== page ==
REP. PETER WELCH: Well, it was never in the cards, because the plan is not even written. You know, what happened on healthcare is that the Republicans own this thing. They had kind of a lounge act, one of my Republican friends called it, where they attacked Obamacare for seven years. They said they had a replacement. The day to present the replacement arrived, and it wasn’t written. So, they really didn’t have a plan.

And what they substituted as a healthcare plan was something that was going to, in effect, be a tax cut. That’s really what it was. Twenty-four million people lost their healthcare over 10 years. And we were going to have a trillion-dollar shift out of healthcare as a tax cut that went essentially to people making over $250,000, but largely over a million dollars. And, Amy, the 400 wealthiest families in the country under that, quote, "healthcare bill" were going to get a check for $7 million.

So, this was not a healthcare plan. It was never written. And you had controversy on the Republican side between the Freedom Caucus, who wanted basically no coverage whatsoever, and the moderates, who were really concerned that some people in their district were going to lose their coverage. So it collapsed. And I think they’re still struggling with that conflict.

AMY GOODMAN: And what happened with the spending bill? It has not yet been signed, as we go to broadcast. It hasn’t been voted on.

REP. PETER WELCH: Well, what’s happened is that there’s been an effort on the part of the president to inject other things in there, like defunding Planned Parenthood or money for the wall, which are nonstarters on the Democratic side. And they can’t get this—they can’t keep the lights on in government without some Democratic votes. But the Democrats, rightly—and I strongly support this—are unwilling to essentially have the keeping the lights on in government held hostage to get the wall that the president wants, wall funding or defunding Planned Parenthood. So, at the end of the day, I think they’re going to put down their demands, and we’ll keep the lights on in government.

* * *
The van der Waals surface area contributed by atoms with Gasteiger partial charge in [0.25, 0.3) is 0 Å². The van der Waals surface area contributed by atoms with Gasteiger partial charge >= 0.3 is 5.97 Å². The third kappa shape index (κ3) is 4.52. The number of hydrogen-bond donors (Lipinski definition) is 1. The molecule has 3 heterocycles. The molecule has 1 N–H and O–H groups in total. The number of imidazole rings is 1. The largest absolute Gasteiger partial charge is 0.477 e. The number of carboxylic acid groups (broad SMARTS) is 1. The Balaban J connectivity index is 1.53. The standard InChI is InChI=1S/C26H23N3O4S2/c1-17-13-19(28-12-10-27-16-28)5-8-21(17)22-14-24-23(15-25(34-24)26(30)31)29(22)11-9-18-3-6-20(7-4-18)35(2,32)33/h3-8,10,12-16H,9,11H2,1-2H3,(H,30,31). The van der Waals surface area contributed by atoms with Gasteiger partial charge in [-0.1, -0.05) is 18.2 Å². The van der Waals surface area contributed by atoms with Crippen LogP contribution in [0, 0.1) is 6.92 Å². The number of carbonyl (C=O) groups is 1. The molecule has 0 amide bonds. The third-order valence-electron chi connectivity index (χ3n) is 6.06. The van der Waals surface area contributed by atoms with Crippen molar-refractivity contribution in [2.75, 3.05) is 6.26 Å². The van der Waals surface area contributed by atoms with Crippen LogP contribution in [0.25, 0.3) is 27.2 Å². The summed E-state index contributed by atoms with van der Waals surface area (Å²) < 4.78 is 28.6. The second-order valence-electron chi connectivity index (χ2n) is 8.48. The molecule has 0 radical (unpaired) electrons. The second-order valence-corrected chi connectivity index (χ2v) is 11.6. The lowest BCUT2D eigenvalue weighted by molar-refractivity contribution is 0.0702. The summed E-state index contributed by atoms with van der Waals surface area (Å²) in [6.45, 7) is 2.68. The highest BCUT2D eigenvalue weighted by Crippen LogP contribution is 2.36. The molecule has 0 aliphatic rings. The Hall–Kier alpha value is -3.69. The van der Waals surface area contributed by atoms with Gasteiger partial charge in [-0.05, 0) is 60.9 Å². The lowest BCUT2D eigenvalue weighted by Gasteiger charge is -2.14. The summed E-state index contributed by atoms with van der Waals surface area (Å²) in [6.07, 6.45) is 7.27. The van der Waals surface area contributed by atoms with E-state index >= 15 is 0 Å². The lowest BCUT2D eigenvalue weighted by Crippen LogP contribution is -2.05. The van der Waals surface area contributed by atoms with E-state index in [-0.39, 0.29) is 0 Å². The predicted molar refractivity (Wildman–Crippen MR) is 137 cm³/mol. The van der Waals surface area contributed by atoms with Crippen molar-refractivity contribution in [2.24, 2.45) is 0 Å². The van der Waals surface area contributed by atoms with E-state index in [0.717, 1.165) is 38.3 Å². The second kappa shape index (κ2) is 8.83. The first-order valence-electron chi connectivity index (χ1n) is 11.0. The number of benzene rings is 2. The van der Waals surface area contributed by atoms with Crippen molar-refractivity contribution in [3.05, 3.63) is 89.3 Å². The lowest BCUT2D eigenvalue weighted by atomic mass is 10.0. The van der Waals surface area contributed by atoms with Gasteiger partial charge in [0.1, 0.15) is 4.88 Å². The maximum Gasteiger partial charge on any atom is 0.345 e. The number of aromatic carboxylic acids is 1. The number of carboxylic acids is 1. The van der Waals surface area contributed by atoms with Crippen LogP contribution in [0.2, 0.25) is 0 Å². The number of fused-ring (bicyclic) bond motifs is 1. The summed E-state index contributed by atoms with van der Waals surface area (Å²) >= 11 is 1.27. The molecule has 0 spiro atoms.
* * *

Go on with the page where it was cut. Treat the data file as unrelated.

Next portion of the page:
But, Amy, let me give a little context. It’s now April, the end of April. The budget that we’re talking about was supposed to begin last October. And we don’t have a budget. We have a continuing resolution where basically we’re just operating under last year’s numbers. And the fundamental responsibility of a legislative body is to pass a budget. And we haven’t done that, I think, during the entire time that Paul Ryan has been the speaker of the House. So, it’s not gone well. And that’s actually really bad for the country.